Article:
This commentary is from Henry Coe de Danville, a member of DUMP (Don’t Undermine Memphremagog’s Purity), an all-volunteer environmental organization in Vermont-Canada.
Do you know where your waste goes? You pay a fee and your black plastic bag disappears. Trucks transport it, out of sight, out of mind.
In Vermont, solid waste collection and disposal is left entirely to for-profit industry. One company, Casella, has a virtual monopoly in Vermont, from garbage collection to transfer stations to long-distance hauling to its own private landfill in Coventry. It is the only landfill still in operation in Vermont, authorized to accept 600,000 tons of waste each year.
Covering an area of 129 acres, it has become a huge mountain of waste, altering the natural landscape adjacent to the southern bay of Lake Memphremagog. The remote and beautiful northeast kingdom has become the dumping ground for nearly all of Vermont’s trash, including Chittenden County. Have the people of the Northeastern Kingdom ever had a say in where Vermont’s garbage is dumped? Not to my knowledge.
The actual landfill where your waste ends up is about a mile south of Lake Memphremagog, an international lake that serves as a drinking water reservoir for the cities of Sherbrooke and Magog, and a total population of 175,000 Canadians. .
As the state’s only operating landfill, it accepts, without inspection, not only a vast majority of Vermont’s trash, but a growing proportion from out of state. The landfill is surrounded on three sides (in places adjacent to) by extensive wetlands, lies within 650 feet upstream of the Black River, the lake’s largest tributary, and about a mile from the lake itself. same.
Yet the state has never insisted on true and objective third-party hydrogeological assessments of the site. The EPA itself has said, “Eventually, all landfill liners leak.” Under current EPA rules, the Coventry landfill, adjacent to the wetlands, would never be permitted.
Would the people of Burlington be satisfied if the conditions were reversed, if the waters of Champlain and Richelieu flowed south and a gigantic Canadian landfill was near the international border, accepting the 600,000 tons of waste from Montreal per year ? We are responsible for our neighbours’ drinking water.
Responsible companies are responsible for the waste they create in their own backyards. Vermont’s solid waste management plan has not been effectively revised since it was written over 35 years ago. It originally called for the establishment of smaller, responsibly located regional landfills closer to the most populated areas.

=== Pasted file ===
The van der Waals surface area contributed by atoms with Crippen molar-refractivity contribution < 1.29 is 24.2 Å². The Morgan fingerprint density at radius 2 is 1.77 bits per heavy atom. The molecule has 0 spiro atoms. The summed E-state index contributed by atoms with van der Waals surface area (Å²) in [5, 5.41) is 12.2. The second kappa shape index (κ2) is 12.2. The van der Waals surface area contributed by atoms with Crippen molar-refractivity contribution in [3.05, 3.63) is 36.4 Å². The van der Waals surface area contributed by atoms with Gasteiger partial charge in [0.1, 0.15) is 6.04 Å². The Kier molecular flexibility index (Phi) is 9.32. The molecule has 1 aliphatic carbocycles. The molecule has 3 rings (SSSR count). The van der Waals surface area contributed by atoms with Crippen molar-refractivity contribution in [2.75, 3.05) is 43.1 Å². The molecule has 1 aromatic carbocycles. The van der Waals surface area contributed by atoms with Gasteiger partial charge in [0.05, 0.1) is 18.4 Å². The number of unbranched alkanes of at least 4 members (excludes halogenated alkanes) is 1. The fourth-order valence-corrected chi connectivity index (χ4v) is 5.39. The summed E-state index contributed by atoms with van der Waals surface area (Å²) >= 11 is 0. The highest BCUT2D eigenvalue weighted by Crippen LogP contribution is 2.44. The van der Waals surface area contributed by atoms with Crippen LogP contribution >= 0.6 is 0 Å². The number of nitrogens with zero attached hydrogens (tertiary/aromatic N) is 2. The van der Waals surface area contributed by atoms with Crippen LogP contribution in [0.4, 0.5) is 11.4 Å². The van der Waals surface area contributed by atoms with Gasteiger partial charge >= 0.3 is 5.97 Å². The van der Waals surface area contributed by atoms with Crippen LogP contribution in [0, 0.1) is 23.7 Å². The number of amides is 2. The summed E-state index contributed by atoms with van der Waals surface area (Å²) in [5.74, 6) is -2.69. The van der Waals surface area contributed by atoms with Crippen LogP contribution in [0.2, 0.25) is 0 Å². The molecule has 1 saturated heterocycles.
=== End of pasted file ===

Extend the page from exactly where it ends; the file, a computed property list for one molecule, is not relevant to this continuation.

Instead, thanks to unfettered privatization, we are now seeing the agglomeration of nearly 80% of Vermont’s waste being exported to a single private site in Orleans County, dependent on carbon-spewing long-haul diesel trucking. .
In an era of global warming and discoveries of public health hazards from a growing class of persistent and mobile toxic chemicals, which are found in high concentrations in landfills and garbage juice or leachate from landfills, it’s high time for lawmakers to demand a new Vermont Comprehensive Solid Waste Plan. We must demand that the Vermont Natural Resources Agency modernize outdated solid waste rules and standards to protect public health, our drinking water, and demand environmental justice.
Unfortunately, the National Natural Resources Agency is allowing the toxic mountain to expand and defending the owner against citizen calls for tougher pollution standards and controls. The Coventry landfill – placed over a drinking water reservoir, with its daily production of thousands of gallons of leachate or waste juice, laden with toxic PFAS known as “eternal chemicals” among others – is an unforeseen but inevitable environmental and public health crisis to occur. Strict public monitoring and control is needed.
Casella has applied for a permit to build an “experimental” on-site leachate treatment facility in Coventry. An engineer from Casella told a public meeting that the leachate treatment effluent from his experimental pilot project would go (at the end of the pipe) into the Black River.
This would be in violation of the Clean Water Act which prohibits surface water pollution. The license application assigns almost total responsibility for the design, ownership, operation and monitoring of this unproven and highly complex technology – a technology that has not yet been perfected on a large scale elsewhere – to a private for-profit company.
Filtration or destruction of these landfill toxins is too big a societal responsibility to be left to the company that profits from collecting, storing and maintaining ownership of your waste.
Permits granted to Casella to design and operate an experimental “pilot project” for filtration and monitoring of PFAS pollution releases should be rejected by the Vermont Agency of Natural Resources for the public good of citizens and the environment throughout the Memphremagog watershed in Vermont and Canada.